Moving to a new city can prove inspirational for any artist, but when that City is New York, the creativity this metropolis seems to encourage feels unrivalled. Filmmakers has fallen in love with the bustling streets of the city for decades and the latest to take a bite at detailing their experiences is Venezuelan artist, animator and director Igor Bastidas. Joining us to discuss his 12-month animation project The Big Apple, which saw him animating 12 apples, Bastidas explains how he avoided traditional narrative structures in his hypnotic short.
At just over 3-minutes in length, there’s a surprising amount of content/themes in The Big Apple, what compelled you to make the film?
One month after moving to New York, I decided to do a monthly-animation about my experience here (for one year). The idea of using the iconic NYC apple came to my mind, so a year later I had these twelve animated apples telling my personal experience of New York, as some sort of catharsis/document not sure what it was.
I wasn’t interested in telling a kind of traditional narrative structure.
Everything seems visual and relatable in New York, but I didn’t want to romanticize the city, I just wanted to make it personal and pay tribute to my experience in this crazy place. Without realizing it, I was collecting a collage of moments in my brain, that I just needed to portray… And that’s what I did.
At some point I decided to literally connect them into a 3-minutes film, which seems aimless, but actually the idea of a series of short stories intertwined without a screenplay really excited me. I wasn’t interested in telling a kind of traditional narrative structure.
Alongside being a personal diary, The Big Apple also feels somewhat like an aesthetic experiment, almost like you’re trying to create a visual language for New York. Can you talk a little about how you developed this particular style for the film and did it change at all throughout the production?
These short stories were linked to construct a different kind of narrative, a narrative with simple images and a lot of transitions to encourage people to lose themselves in the animation. In my illustrations I’ve a need for formal perfection that comes from my graphic design background, but I love free expression and organic movements, so I think this is the result of mixing both languages. The style of the film never changed, it was the same from start to finish and that was one of my main challenges here.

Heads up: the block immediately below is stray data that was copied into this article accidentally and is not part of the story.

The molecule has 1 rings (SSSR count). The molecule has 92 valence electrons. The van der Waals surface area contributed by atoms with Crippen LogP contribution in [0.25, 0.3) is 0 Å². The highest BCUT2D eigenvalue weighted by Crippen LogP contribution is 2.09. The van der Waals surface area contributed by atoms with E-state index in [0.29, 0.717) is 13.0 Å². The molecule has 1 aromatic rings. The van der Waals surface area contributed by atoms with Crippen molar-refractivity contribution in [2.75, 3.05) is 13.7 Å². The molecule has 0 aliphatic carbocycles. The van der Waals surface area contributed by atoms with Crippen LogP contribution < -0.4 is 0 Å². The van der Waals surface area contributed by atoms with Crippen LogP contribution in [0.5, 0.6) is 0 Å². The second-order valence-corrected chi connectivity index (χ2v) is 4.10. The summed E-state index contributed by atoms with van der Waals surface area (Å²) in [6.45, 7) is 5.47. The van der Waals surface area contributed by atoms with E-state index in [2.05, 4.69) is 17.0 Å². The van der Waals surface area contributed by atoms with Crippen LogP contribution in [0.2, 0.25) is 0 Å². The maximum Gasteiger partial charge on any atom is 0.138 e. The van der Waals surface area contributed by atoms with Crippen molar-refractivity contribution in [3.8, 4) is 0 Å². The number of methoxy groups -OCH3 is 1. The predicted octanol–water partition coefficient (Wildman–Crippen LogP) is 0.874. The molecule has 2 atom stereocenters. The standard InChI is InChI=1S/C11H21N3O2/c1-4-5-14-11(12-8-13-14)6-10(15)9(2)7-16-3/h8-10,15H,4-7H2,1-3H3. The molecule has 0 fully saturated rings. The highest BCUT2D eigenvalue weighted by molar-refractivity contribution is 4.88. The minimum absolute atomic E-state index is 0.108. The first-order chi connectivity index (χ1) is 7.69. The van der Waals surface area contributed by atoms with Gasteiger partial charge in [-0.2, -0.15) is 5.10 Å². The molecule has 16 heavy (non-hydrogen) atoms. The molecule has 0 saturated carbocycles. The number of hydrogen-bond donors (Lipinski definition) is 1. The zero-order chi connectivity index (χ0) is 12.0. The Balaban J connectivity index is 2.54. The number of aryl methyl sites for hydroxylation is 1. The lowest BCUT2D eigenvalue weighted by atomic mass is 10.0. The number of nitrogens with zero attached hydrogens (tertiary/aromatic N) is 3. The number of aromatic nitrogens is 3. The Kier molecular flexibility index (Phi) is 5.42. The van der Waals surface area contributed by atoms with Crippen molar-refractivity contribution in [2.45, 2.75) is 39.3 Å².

Part of the film’s striking aesthetic is the aspect ratio the film is presented in, can you talk a little about your decision to frame the film in this way?
I wanted to deconstruct the way of framing a story and make it simple in terms of composition/design. It’s almost like a patch on your jacket came to life.
David Kamp’s audio work adds an extra layer of depth to your film, how did you get David involved and when it came to the sound design, did you give him guidelines or did he have free reign to create something fitting?
For the audio, I had in mind something friendly/ambient, with a synthesizer vibe, something open to the experimentation of mood and variation. I thought David could be perfect for it, so I contacted him last year. From the very first moment, he was into it. I know the outstanding work of David from previous films, so I limited sharing my first thoughts and gave him creative freedom.
He took the project to a whole new level.
He figured out that this film should be sound effects/transition driven, exploring fast-paced transitions in sync to the animation and short music bits for some parts. David was a big part of this film, he took the project to a whole new level. Working with him was really interesting and enlightening, I also learned a lot about the short film scene.
What can you tell us about the production of the film? How long did it take? What tools/software did you use?
I did the frame-by-frame animation in Illustrator and I used After Effects for the final comp. The production was quite irregular. I started with the apple animations in May 2017 and it took me a year to finish the initial structure – twelve apples, one per month, to tell my story about NYC.
Then came the music and it was a hard thing to figure out. I didn’t have the budget for a sound designer and I didn’t know much in regard to independent film funding in the US, so I started to hold the film for months. By the end of last year, I began to work with David on the music & sound and we wrapped the final version this year.
What are you working on next and where can our readers go to find out more about your work?
I’m working on a new personal project related to ambient-animation, but at the same time, I keep myself busy doing illustrations for my editorial clients, in these hard days — I’m doing some projects for The New York Times and The Guardian. I think that we need to remain as connected as ever with information and I want to keep myself on that side. At a time when the COVID-19 news can feel overwhelming, maybe these images can make a different kind of impact.
The Big Apple is one of the many great projects shared with the Directors Notes Programmers through our submissions process. If you’d like to join them submit your film.